What is cerebrospinal fluid (CSF) and why is it crucial for research?
The cerebrospinal fluid (CSF) is a clear, water-like liquid that maintains the appropriate environment for the cells of the central nervous system. For example, it supplies nutrients to neuronal and glial cells, functions as a lymphatic system for the central nervous system by removing the waste products of cellular metabolism, and transports neurotransmitters.
The CSF is like a window into the brain as it gives information that is impossible to obtain through blood due to the so-called blood-brain barrier. As CSF is the only body fluid that is in direct contact with the brain (unlike blood or urine) and has the potential to contain additional information about the development of brain diseases, each sample of CSF is very precious for our research. It allows us to look for potential biomarkers that could be used to diagnose brain diseases, such as Parkinson’s disease, and could also help monitor neuroprotective therapies (methods to prevent neuronal cell death) in the future.
Does CSF already have a role beyond research in routine clinical diagnostics?
Indeed, specific proteins are differentially regulated in the CSF in neurodegenerative diseases. For example, for Alzheimer's disease, it is possible to see changes for two specific proteins (tau or amyloid-beta) five to ten years before clinical symptoms of dementia appear and before we can see cell loss by using brain imaging. By analysing the CSF, it is thereby possible to confirm the diagnosis of Alzheimer’s and to monitor the proteins that are accumulating in the brain. In this way, a reliable and evidence-based decision can be made in terms of screening and treatment of the disease.
As Parkinson's disease causes changes in the brain similar to those caused by Alzheimer's, analysing the CSF could also help to detect Parkinson's disease early. Many scientists, including the Luxembourg Parkinson's Disease Study team, are therefore working on a similar test to analyse the concentration of alpha-synuclein, a protein that accumulates in the brains of Parkinson's patients. In the future, this protein could be used as a biomarker for Parkinson's disease in cerebrospinal fluid.
What is the procedure for CSF extraction?
The participant is seated on the examination bed, leaning forward with arms crossed in a comfortable position. The doctor then locates the spot for the puncture, which is in the area between the lower lumbar vertebrae. Next, the skin is thoroughly disinfected before inserting the needle. It is important to note that the needle cannot reach the spinal cord, as the entry site is far from it. Before starting, the clinical team explains the procedure and will answer any question participants may have.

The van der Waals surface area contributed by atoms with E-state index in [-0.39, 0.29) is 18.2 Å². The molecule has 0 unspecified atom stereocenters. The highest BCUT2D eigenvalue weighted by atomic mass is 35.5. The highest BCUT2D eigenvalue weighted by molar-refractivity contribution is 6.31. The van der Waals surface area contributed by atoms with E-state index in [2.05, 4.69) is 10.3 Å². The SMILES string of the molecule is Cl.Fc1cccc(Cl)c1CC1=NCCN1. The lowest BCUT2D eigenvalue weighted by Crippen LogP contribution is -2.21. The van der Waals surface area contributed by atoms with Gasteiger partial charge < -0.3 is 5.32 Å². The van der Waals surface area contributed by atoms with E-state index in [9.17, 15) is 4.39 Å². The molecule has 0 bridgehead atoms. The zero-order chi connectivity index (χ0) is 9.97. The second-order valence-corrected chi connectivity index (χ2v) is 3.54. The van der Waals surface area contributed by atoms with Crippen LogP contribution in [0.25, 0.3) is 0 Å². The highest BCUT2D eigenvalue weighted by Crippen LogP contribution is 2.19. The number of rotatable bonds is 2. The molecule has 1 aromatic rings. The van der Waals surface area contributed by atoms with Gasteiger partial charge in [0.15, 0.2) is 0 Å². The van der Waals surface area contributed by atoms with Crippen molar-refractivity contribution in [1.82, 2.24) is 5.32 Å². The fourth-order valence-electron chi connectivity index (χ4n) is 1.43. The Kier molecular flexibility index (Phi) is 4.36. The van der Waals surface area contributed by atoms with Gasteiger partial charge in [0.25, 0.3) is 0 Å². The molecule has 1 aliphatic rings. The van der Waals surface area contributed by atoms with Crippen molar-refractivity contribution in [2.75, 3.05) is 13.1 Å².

As soon as the hollow needle is inserted into the CSF area, the liquid slowly drips out and the neurologist can collect enough CSF drop by drop. The whole procedure lasts a total of 10-15 minutes. A potential side effect can be a headache, which improves after laying down and resting, and responds to classical pain killers. All participants will be informed about all potential risks and side effects in detail beforehand. After the procedure, make sure to refrain from strenuous physical activities for 24 hours.
Who can donate CSF?
All participants who are part of the Luxembourg Parkinson’s Study can donate CFS. If you are not already part of the study, you can still join and then have the opportunity to donate different samples. We are currently recruiting control subjects and recently diagnosed patients.
To support our research on Parkinson’s disease in Luxembourg, CSF samples from both patients and healthy controls are extremely important to compare people who are affected by the disease and people who are not.
The CSF collection is one of the ways you can optionally donate samples for our research programme. If you are interested in supporting the Luxembourg Parkinson’s Study by donating CSF, please contact the Parkinson's Research Clinic.
What happens to a sample after it has been collected?
After collecting your precious donation, the sample is transferred to the Integrated BioBank of Luxembourg for optimal processing and storage, to keep it accessible for research for many years. Researchers from Luxembourg, together with international research partners, analyse the content of the CSF, looking for differences between patients’ and control’ samples, to find new ways to diagnose Parkinson’s disease.